Thanksgiving – Turkey Broth

homemade-bone-broth-in-a-jarIt is getting close to turkey day and you may be wondering what on earth you will do with all of the leftovers. This is where I come in. Don’t let that carcass and leftovers go to waste! Nourishing turkey broth, here we come.

I make broth all year long with many different kinds of bones – chicken, beef, fish, etc. I drink broth, I cook with it, I bathe with it (just kidding), and I use it for all kinds of purposes because I love the taste and I know it is so good for me.

Broth made from bones (also called stock) is full of gelatin and minerals. It is one of the most healing concoctions on the planet. There is a old quote I like that says “Good broth will resurrect the dead.” Well, that may be a slight exaggeration, but it can resurrect one from feeling almost dead, from being sick and having low energy and it can definitely help one’s digestion in a profound way.

Broth is hydrophilic, meaning water loving. This means your cells want to let it into them and allow all of the other vitamins and minerals in the rest of your food in when you eat something with broth. There is a Russian doctor, Dr. Natasha Campbell McBride, who wrote a book called The GAPS Diet. She explains how by prescribing a simple diet of broth, slow cooked meats, sauerkraut and yogurt, she has helped to heal hundreds of cases of autism, ADD, ADHD, bipolar disorder, even Schizophrenia and other mood related disoreders. One of the main components of this diet is broth. Broth is so incredibly healing to the gut which in turn is very healing to the brain as the gut and brain are deeply connected. So, how to make this life giving substance? Simple.

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Turkey Broth (from Thanksgiving leftovers)
This is a multi-day recipe. Amazingly robust flavor and super frugal (will provide 1 weeks worth of broth)
  • 1 turkey carcass (or any other kind of carcass or bones from any animal)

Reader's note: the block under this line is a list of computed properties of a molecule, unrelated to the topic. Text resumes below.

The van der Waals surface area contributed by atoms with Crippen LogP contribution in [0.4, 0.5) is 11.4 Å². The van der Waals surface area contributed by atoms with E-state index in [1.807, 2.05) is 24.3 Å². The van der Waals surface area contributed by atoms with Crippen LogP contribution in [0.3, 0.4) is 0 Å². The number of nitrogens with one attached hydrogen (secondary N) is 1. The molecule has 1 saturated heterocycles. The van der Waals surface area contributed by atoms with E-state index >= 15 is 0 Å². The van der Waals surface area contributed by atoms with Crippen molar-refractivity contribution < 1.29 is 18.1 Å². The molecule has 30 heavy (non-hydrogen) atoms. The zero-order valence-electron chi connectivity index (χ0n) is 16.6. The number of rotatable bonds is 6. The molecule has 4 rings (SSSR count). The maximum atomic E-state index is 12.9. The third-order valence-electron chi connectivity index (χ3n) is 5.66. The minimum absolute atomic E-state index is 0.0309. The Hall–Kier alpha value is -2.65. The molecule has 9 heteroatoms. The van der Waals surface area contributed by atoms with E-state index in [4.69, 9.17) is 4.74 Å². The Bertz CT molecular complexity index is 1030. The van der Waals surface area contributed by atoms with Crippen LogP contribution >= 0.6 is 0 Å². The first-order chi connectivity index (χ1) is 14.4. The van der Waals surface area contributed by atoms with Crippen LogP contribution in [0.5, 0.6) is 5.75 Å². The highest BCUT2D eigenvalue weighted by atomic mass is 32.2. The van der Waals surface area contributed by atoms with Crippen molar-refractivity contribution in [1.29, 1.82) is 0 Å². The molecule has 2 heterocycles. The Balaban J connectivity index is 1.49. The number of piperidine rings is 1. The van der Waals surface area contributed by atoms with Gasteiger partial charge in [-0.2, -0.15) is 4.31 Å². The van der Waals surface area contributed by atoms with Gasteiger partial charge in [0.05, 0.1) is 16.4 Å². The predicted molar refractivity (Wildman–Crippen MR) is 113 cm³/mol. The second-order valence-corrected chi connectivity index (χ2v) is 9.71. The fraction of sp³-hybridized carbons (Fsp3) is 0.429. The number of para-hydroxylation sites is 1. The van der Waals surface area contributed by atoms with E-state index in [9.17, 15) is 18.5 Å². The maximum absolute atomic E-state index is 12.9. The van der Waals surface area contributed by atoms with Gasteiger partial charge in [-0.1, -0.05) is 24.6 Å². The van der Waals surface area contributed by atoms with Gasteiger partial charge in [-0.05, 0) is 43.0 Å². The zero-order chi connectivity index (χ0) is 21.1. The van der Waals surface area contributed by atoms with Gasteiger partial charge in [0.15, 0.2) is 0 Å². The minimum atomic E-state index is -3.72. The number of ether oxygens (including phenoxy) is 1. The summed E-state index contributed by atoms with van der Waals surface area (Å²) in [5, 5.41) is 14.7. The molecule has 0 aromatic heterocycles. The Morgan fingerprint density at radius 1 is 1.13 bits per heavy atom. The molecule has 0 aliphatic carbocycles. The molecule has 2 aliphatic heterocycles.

• 2-4 Tablespoons Good quality salt
  • Veggies if desired – celery, carrots, potatoes, onions, parsley, rosemary
  1. Pick most of the meat off the bones and store meat separately in the fridge.
  2. Place all of the bones in a big stock pot or crock pot.
  3. (Optional) Add veggies if desired for extra nutrition and flavor.
  4. Cover all bones (and veggies) with water. Add a couple tablespoons of good quality salt. Bring to a boil and then turn down to a simmer. It is likely some scum or foam will rise to the top. You want to skim this off.
  5. Then allow the carcass to simmer on low heat overnight or for at least 12 hours. Ideally you will let it cook even longer like for 24 hours. But 12 hours minimum.
  6. The next day, pour the broth over a strainer into a large bowl or measuring cup. Discard the solids.
  7. Divide broth into several jars or storage containers. Now you have broth ready for anytime you want to use it. I like to freeze it in portion size jars (1 pt or 1 qt mason jars). I place these in the freezer*. Then anytime I want to cook rice or make a soup, a sauce, a gravy or simply drink broth, I have a full supply. It is important to note that when the broth is chilled it will likely resemble jello in consistency. This is a good thing. This is the very healing substance that you want to consume. When you heat it up, the jelly part will melt and will become liquid.
Broth will stay good for about 1 week in the fridge and several months in the freezer (I recommend to rotate your stock and not wait that long though). Enjoy this life giving food in your regular meals and especially if you are feeling under the weather. * Pro-tips: If you're planning on freezing your broth to use for a later date, here are two useful tips that will save you any time-consuming cleanup: The trick is not to fill them above the shoulder (leave 1" (2.5cm) of space) of the jar to prevent them from cracking. Before you put the final product in to the freezer, make sure the broth is room temperature. The more cautious broth enthusiasts will put it in their fridge overnight and then transfer it in to the freezer the next day.



  1. Sand says

    Great show with Patrick Timpone and great website. The quote, “Good broth will resurrect the dead.” is so true. Broth (or stock) has helped me to heal from mercury poisoning. I’m not a doctor, but I am MY doctor and I’m healing myself with good food.

    • Amanda says

      Hi Sandy,
      It is great you are turned onto broth as it is so incredibly healing and wonderful. Sometimes we have to become our own doctors to heal ourselves as Western Medicine has failed us (or our friends and family). Keep up the great healing. Blessings, Amanda

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